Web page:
‘Family’ is a single word, with many different meanings. People have many ways of defining a family and what being a part of a family means to them. Families differ in terms of economic, cultural, social, and many other facets, but what every family has in common is that the people who call it a family are making clear that those people are important in some way to the person calling them his or her family.
The impact of social isolation as a result of Covid-19 has really highlighted to me the importance of family, not only biological family, but the group of people who you consider your ‘tribe’.
One of the wonderful outcomes of forced change is that it also forces us as individuals to reassess what is important to us and who is important to us. As previously blogged, on the back of the eclipse season, you may have become aware of things, people, groups, associations, employment, falling away but these are often situations that we were ‘hanging on to’, they were not ‘hanging’ on to us. Once we actually let go of the stress and the strain we can gain perspective of what is and who is actually true for us and continue life’s journey in a more authentic way.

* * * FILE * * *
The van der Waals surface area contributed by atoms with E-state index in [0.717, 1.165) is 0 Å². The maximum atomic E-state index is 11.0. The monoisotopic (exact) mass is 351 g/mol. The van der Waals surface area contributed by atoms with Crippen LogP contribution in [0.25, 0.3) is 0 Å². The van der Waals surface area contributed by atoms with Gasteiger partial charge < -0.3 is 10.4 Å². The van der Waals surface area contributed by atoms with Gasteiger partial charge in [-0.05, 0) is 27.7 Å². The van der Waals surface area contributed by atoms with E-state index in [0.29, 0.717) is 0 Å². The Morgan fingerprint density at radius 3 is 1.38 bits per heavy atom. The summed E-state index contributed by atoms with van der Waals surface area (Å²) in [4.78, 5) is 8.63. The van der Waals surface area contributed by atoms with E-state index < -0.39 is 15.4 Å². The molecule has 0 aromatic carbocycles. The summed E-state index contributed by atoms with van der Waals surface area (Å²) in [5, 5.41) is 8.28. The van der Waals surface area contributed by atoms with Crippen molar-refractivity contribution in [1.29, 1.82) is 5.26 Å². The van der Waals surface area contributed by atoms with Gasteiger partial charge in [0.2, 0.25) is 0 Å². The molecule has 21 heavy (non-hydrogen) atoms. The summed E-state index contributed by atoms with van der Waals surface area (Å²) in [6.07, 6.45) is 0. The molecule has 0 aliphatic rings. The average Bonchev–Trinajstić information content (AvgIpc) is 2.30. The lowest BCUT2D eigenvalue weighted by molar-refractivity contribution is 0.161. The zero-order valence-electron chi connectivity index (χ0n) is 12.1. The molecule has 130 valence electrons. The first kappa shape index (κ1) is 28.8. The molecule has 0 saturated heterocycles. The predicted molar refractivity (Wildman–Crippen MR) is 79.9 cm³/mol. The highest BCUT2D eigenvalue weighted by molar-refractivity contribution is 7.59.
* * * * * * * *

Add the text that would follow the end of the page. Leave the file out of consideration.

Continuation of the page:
Struggle and the misuse of will are often a result of the ego needing to justify and/or protect its existence in some way. But it can be exhausting and often results in ill health and forced breaks so that we can reassess our values and priorities and realign ourselves to what is true for us. Covid-19 has given each of us an opportunity to do this and for some, luckily to date, without the upheaval of illness. As the Buddha says, life is suffering, therefore we need to come to an acceptance of our ability to deal with suffering by trusting and knowing that each of us has the power and capacity to also achieve joy, peace, harmony, balance and love. And by sharing and caring with our family, our tribe, we can be supported and loved in achieving this.
Yesterday, for the first time since February, as a family we were able to take my elderly parents out of their nursing home residence, where they have been socially isolated due to the Covid-19 rules. We could truly be with each other without masks, gloves and gowns. It was a happy and fulfilling occasion but also a little sad in that although the love and joy was palpable there was also a sense of time lost due to the isolation and overwhelm at the sudden high levels of social stimulation. Something that not so long ago they would have easily been able to handle.
Age has a way of catching up with us all and in the end my parents are teaching me that its so important to surround yourself with the people that matter. The people you truly care about and who truly care for you, whatever that tribe or family look like.